McCrae, born in 1860, had grown up in the slums of Edinburgh, leaving school at nine to become a messenger boy then apprentice hatter. By 21 he had his own business. A father of nine and Hearts supporter, he was Liberal MP for Edinburgh East before, in 1909, leaving parliament to become the country’s top civil servant. As boss of the Scottish Local Government Board he was charged with implementing the ambitious reforms of the Asquith government.

McCrae also commanded a battalion, the 6th Royal Scots, after rising through the ranks from private to colonel. The strictly teetotal unit was known as McCrae’s Water Rats. A year before the war McCrae quit his command to look after wife Lizzie, who was dying of cancer. When she succumbed in December 1913, he consumed himself with work.

In the midst of the football storm, on November 16, 1914, the Edinburgh Evening News printed a letter from "Soldier’s Daughter", saying "...that while Hearts continue to play football, enabled thus to pursue their peaceful play by the sacrifice of the lives of thousands of their countrymen, they might adopt, temporarily, a nom de plume, say 'The White Feathers of Midlothian'..."

Hearts manager John McCartney was raging but he held his tongue. After the war, he finally let rip, describing the football critics as "virulent, vitriolic, and irrelevant". "[The players'] class was anathema to lords, bishops, curates, and all grades of professional teachers," he wrote in a 1918 booklet marking Hearts’ contribution to the war. "Fireside soldiers and critics exhausted their vocabulary of invective. The entire cosmopolitan crew of kill-joys and motley parasites were beside themselves. They are neither fitted for fighting nor willing to fight, but their rudimentary, fragmentary, and hearsay knowledge of things has the unfortunate tendency to further distort their limited powers of observation."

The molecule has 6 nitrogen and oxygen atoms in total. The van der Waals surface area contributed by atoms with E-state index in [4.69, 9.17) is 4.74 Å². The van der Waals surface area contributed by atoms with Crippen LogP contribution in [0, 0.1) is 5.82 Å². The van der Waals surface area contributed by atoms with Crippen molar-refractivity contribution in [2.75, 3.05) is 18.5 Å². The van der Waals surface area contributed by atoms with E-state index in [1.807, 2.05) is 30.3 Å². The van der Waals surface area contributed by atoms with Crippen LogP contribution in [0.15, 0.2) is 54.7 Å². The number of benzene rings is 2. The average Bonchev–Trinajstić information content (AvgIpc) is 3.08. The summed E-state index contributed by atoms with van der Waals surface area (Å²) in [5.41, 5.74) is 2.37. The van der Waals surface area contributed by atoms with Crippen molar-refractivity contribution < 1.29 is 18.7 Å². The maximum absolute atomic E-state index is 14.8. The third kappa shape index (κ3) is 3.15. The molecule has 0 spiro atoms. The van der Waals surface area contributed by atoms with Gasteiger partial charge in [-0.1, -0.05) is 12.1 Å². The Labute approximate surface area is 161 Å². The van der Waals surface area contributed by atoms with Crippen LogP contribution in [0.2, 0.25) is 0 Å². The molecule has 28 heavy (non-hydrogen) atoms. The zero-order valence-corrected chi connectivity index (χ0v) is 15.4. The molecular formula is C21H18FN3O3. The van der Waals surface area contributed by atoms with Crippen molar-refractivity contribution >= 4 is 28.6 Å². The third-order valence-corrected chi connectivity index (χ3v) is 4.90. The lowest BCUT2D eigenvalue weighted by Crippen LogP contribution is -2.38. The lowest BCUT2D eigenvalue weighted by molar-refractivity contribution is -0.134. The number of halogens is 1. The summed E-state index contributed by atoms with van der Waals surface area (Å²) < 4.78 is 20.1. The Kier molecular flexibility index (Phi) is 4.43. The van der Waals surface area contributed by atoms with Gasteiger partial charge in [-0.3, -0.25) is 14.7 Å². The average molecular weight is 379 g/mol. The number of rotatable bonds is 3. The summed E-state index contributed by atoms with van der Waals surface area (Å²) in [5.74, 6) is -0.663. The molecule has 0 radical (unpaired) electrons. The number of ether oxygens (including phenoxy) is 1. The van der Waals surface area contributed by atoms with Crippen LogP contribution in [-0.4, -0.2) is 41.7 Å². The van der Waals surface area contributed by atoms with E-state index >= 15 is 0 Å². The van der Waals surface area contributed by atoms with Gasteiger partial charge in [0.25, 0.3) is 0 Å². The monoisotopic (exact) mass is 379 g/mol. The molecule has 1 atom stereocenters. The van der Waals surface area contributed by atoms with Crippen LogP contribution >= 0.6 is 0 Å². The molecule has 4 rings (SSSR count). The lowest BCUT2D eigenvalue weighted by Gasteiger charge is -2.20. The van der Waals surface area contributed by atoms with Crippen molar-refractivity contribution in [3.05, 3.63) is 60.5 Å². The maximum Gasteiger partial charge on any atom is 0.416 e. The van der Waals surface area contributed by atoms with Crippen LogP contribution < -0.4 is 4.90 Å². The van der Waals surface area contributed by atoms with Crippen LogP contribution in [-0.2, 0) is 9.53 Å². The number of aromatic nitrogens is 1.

'The handsomest man in the world'

Three days later it was announced that McCrae, at the age of 54, had volunteered for active service and would lead the battalion. Next day, when the War Office approved his request to raise the unit, Edinburgh’s George Street was thronged with volunteers.